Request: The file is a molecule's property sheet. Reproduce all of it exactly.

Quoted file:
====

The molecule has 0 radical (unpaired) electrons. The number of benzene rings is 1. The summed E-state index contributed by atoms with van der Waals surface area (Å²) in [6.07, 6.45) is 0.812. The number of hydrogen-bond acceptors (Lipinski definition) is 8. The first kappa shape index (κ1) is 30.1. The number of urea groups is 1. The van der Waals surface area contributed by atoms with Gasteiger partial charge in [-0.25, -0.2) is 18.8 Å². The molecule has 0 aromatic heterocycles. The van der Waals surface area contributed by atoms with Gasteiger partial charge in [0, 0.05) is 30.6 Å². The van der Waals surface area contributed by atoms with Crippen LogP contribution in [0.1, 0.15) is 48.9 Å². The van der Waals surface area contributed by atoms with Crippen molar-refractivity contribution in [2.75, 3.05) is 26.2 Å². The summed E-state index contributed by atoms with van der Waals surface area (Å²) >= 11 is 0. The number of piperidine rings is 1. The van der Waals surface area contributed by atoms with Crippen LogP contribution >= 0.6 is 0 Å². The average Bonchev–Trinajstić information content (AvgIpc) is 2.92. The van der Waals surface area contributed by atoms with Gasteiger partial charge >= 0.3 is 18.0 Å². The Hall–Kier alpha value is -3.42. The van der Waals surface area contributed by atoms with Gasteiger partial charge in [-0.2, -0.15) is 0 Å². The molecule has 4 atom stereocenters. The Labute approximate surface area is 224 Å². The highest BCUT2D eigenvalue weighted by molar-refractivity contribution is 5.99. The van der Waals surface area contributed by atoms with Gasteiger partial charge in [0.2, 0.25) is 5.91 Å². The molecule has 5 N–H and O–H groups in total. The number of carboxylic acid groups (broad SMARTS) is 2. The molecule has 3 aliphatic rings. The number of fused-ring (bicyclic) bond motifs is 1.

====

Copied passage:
The molecule has 0 radical (unpaired) electrons. The number of benzene rings is 1. The summed E-state index contributed by atoms with van der Waals surface area (Å²) in [6.07, 6.45) is 0.812. The number of hydrogen-bond acceptors (Lipinski definition) is 8. The first kappa shape index (κ1) is 30.1. The number of urea groups is 1. The van der Waals surface area contributed by atoms with Gasteiger partial charge in [-0.25, -0.2) is 18.8 Å². The molecule has 0 aromatic heterocycles. The van der Waals surface area contributed by atoms with Gasteiger partial charge in [0, 0.05) is 30.6 Å². The van der Waals surface area contributed by atoms with Crippen LogP contribution in [0.1, 0.15) is 48.9 Å². The van der Waals surface area contributed by atoms with Crippen molar-refractivity contribution in [2.75, 3.05) is 26.2 Å². The summed E-state index contributed by atoms with van der Waals surface area (Å²) >= 11 is 0. The number of piperidine rings is 1. The van der Waals surface area contributed by atoms with Crippen LogP contribution >= 0.6 is 0 Å². The average Bonchev–Trinajstić information content (AvgIpc) is 2.92. The van der Waals surface area contributed by atoms with Gasteiger partial charge >= 0.3 is 18.0 Å². The Hall–Kier alpha value is -3.42. The van der Waals surface area contributed by atoms with Gasteiger partial charge in [-0.2, -0.15) is 0 Å². The molecule has 4 atom stereocenters. The Labute approximate surface area is 224 Å². The highest BCUT2D eigenvalue weighted by molar-refractivity contribution is 5.99. The van der Waals surface area contributed by atoms with Gasteiger partial charge in [0.2, 0.25) is 5.91 Å². The molecule has 5 N–H and O–H groups in total. The number of carboxylic acid groups (broad SMARTS) is 2. The molecule has 3 aliphatic rings. The number of fused-ring (bicyclic) bond motifs is 1.